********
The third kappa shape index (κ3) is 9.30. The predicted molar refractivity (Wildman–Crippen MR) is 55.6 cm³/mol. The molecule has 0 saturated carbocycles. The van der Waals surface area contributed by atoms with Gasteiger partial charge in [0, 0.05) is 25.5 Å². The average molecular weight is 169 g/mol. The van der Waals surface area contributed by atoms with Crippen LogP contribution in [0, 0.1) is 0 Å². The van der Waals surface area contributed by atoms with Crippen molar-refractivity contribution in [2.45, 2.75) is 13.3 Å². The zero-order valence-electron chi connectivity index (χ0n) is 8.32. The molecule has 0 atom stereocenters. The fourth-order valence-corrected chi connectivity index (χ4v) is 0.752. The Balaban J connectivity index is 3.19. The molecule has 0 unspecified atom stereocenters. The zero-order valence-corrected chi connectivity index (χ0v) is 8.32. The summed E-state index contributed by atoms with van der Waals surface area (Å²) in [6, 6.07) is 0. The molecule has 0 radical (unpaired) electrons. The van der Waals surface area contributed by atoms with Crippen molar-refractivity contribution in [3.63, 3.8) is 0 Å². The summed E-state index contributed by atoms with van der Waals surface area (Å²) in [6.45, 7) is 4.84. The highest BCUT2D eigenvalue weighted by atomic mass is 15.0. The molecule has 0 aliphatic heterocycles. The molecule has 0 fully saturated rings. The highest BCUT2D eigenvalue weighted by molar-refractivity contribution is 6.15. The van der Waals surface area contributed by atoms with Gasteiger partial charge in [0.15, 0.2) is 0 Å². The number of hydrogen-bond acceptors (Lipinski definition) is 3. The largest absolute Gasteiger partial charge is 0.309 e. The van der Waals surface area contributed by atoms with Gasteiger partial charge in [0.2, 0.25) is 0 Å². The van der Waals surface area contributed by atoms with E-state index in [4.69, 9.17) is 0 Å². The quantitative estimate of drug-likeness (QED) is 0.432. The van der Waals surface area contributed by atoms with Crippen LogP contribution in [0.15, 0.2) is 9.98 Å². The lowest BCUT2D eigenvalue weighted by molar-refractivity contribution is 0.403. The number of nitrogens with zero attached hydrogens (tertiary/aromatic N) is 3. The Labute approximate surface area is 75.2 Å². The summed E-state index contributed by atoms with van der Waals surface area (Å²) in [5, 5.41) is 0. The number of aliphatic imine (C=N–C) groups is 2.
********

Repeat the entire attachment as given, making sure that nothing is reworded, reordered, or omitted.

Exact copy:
The third kappa shape index (κ3) is 9.30. The predicted molar refractivity (Wildman–Crippen MR) is 55.6 cm³/mol. The molecule has 0 saturated carbocycles. The van der Waals surface area contributed by atoms with Gasteiger partial charge in [0, 0.05) is 25.5 Å². The average molecular weight is 169 g/mol. The van der Waals surface area contributed by atoms with Crippen LogP contribution in [0, 0.1) is 0 Å². The van der Waals surface area contributed by atoms with Crippen molar-refractivity contribution in [2.45, 2.75) is 13.3 Å². The zero-order valence-electron chi connectivity index (χ0n) is 8.32. The molecule has 0 atom stereocenters. The fourth-order valence-corrected chi connectivity index (χ4v) is 0.752. The Balaban J connectivity index is 3.19. The molecule has 0 unspecified atom stereocenters. The zero-order valence-corrected chi connectivity index (χ0v) is 8.32. The summed E-state index contributed by atoms with van der Waals surface area (Å²) in [6, 6.07) is 0. The molecule has 0 radical (unpaired) electrons. The van der Waals surface area contributed by atoms with Crippen molar-refractivity contribution in [3.63, 3.8) is 0 Å². The summed E-state index contributed by atoms with van der Waals surface area (Å²) in [6.45, 7) is 4.84. The highest BCUT2D eigenvalue weighted by atomic mass is 15.0. The molecule has 0 aliphatic heterocycles. The molecule has 0 fully saturated rings. The highest BCUT2D eigenvalue weighted by molar-refractivity contribution is 6.15. The van der Waals surface area contributed by atoms with Gasteiger partial charge in [0.15, 0.2) is 0 Å². The number of hydrogen-bond acceptors (Lipinski definition) is 3. The largest absolute Gasteiger partial charge is 0.309 e. The van der Waals surface area contributed by atoms with Gasteiger partial charge in [0.2, 0.25) is 0 Å². The van der Waals surface area contributed by atoms with E-state index in [4.69, 9.17) is 0 Å². The quantitative estimate of drug-likeness (QED) is 0.432. The van der Waals surface area contributed by atoms with Crippen LogP contribution in [0.15, 0.2) is 9.98 Å². The lowest BCUT2D eigenvalue weighted by molar-refractivity contribution is 0.403. The number of nitrogens with zero attached hydrogens (tertiary/aromatic N) is 3. The Labute approximate surface area is 75.2 Å². The summed E-state index contributed by atoms with van der Waals surface area (Å²) in [5, 5.41) is 0. The number of aliphatic imine (C=N–C) groups is 2.